Madeleine, Cassandra, and Anna

With the end of the Civil War, this nation faces an overwhelming challenge: reconstruction. In order to rebuild our country and our societies, the most important component is reunification. If we remain divided, we can never hope to repair the great laceration that split us. Both sides of the argument must concede on some points, but in the end, we hope to recreate the United States as a place where everyone is free, and where everyone can be prosperous. We propose to reunify the country by upholding the United States’ tradition of justice as well as through compromise so that no one party is left completely victimized.

The ex-Confederates will be treated with a certain level of respect, as is guaranteed by the principles of this country. However, they cannot be exempted from their crimes without due justice. Therefore, former Confederate leaders (generals, government leaders, other high officials of the military) will be tried before the Supreme Court for war crimes. Lower ranking and common soldiers will receive a pardon, unless they killed over 200 Union soldiers throughout the course of the war, in which case they will be tried by local courts. In addition, Confederate leaders will not be allowed to return to any political positions that they held before the war. New officials can be elected as each respective state re-enters the Union, the process of which will be explained later.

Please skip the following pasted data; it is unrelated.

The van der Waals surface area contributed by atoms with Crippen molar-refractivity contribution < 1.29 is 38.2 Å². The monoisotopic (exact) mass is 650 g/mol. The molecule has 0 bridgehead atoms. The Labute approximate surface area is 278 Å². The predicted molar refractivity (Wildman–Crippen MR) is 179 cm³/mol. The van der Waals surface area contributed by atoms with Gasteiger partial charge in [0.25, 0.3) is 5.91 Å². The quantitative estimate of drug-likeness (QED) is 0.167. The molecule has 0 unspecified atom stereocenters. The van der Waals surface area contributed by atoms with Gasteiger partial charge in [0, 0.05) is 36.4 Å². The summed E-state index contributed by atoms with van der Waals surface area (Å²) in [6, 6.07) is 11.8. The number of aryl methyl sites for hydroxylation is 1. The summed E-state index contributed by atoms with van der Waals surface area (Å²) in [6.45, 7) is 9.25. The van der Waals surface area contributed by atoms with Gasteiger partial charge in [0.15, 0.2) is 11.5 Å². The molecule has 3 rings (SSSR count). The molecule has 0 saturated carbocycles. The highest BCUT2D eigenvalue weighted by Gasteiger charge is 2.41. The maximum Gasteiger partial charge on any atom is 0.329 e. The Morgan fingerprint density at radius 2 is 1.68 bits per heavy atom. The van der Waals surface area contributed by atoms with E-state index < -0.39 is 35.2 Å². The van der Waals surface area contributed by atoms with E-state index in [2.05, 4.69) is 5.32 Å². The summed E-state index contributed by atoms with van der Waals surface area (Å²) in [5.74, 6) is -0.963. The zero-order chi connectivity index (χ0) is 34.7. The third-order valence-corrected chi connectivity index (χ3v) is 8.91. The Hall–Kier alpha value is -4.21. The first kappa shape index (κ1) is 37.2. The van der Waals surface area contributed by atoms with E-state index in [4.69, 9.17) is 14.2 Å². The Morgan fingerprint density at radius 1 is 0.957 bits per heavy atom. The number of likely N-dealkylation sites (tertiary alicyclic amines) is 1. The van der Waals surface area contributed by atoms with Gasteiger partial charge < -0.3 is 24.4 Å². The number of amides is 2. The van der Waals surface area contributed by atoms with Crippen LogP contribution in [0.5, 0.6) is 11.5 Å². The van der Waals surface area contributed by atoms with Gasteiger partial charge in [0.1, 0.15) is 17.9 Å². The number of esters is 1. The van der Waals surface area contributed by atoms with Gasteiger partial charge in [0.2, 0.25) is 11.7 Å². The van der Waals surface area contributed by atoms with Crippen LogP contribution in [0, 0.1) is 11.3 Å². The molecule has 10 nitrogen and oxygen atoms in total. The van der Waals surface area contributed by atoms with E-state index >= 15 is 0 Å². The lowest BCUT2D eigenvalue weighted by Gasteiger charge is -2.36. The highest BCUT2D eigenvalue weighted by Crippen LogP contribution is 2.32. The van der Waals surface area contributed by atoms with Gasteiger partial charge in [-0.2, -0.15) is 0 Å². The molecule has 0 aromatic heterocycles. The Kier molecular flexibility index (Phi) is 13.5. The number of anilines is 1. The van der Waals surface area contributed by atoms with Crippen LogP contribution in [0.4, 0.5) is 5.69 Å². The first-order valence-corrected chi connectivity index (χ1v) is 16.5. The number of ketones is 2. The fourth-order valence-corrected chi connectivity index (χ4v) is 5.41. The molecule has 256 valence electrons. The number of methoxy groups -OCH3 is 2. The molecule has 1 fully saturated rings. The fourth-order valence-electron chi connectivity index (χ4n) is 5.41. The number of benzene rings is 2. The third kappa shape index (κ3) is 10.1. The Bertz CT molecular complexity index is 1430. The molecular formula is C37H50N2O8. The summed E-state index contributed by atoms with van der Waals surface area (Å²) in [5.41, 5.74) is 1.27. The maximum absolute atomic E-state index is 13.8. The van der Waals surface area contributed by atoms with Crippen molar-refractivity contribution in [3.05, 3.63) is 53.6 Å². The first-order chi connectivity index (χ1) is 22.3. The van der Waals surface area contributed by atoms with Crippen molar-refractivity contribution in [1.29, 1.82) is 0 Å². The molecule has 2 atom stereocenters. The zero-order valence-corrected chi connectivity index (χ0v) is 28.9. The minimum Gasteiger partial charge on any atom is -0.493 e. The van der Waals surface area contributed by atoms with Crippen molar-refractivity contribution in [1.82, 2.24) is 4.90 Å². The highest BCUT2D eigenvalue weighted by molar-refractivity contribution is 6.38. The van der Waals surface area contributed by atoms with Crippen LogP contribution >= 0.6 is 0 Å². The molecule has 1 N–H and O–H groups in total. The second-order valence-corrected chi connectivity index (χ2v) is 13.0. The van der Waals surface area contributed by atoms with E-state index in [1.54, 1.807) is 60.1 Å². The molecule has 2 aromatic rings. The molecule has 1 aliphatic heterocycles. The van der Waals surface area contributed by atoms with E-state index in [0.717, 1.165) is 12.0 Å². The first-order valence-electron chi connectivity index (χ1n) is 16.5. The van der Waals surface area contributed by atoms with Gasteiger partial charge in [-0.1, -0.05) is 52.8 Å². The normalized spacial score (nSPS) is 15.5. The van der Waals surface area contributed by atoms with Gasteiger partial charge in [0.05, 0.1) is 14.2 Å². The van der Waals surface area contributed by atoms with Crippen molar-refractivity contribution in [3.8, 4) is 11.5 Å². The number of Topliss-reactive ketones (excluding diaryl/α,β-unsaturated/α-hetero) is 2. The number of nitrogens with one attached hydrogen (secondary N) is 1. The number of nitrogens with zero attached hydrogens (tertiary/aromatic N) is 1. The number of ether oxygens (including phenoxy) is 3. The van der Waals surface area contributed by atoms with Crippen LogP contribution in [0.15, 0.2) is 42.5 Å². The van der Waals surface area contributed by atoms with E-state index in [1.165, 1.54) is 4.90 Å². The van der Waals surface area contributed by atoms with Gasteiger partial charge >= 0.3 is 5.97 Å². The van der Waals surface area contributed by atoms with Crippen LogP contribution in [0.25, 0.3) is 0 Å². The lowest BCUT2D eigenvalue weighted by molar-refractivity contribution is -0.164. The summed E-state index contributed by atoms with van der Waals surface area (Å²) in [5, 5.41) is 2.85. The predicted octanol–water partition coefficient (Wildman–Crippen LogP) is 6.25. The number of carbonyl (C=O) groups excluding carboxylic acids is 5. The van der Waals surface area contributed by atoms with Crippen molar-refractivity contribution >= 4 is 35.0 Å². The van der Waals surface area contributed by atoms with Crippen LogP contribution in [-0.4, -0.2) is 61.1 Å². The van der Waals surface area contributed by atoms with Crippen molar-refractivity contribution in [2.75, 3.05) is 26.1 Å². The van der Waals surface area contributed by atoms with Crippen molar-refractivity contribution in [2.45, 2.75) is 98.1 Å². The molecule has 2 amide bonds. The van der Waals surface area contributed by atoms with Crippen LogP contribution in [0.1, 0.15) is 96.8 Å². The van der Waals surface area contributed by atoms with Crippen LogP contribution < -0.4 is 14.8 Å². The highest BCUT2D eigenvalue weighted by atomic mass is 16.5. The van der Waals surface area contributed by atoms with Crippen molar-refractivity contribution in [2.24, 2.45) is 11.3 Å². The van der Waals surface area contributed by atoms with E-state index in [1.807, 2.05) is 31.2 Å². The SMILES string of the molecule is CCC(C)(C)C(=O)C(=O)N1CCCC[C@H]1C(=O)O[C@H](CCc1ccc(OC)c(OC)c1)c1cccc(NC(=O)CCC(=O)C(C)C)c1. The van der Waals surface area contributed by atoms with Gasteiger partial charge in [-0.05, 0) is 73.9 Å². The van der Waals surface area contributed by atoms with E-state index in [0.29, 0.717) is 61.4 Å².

The main focus of this program is reunification, but we cannot achieve a lasting unity if all of our citizens are not treated with equality. However, the tensions (to say the least) between the white and black populations of the South are obviously an issue to be considered. So, for the time being, we propose to enact a system of segregation without delay. This will hopefully help to prevent the immediate clashes between the races that are sure to follow emancipation. This system of segregation will be slowly diminished over a period of 25 years, at which time freedmen will be given complete civil rights. Although we are enacting a system of segregation, freedmen will be protected from subjugation by an arrangement of “separate but equal” facilities. Since it is unlikely that sameness in the quality of services will be the reality, we propose to bring in an undercover police force to the south (specifically) that will help to monitor restaurants, shops, bathrooms, theaters, places of employment, etc., to periodically ensure that facilities are actually “separate but equal”. (Undercover police force to be described later).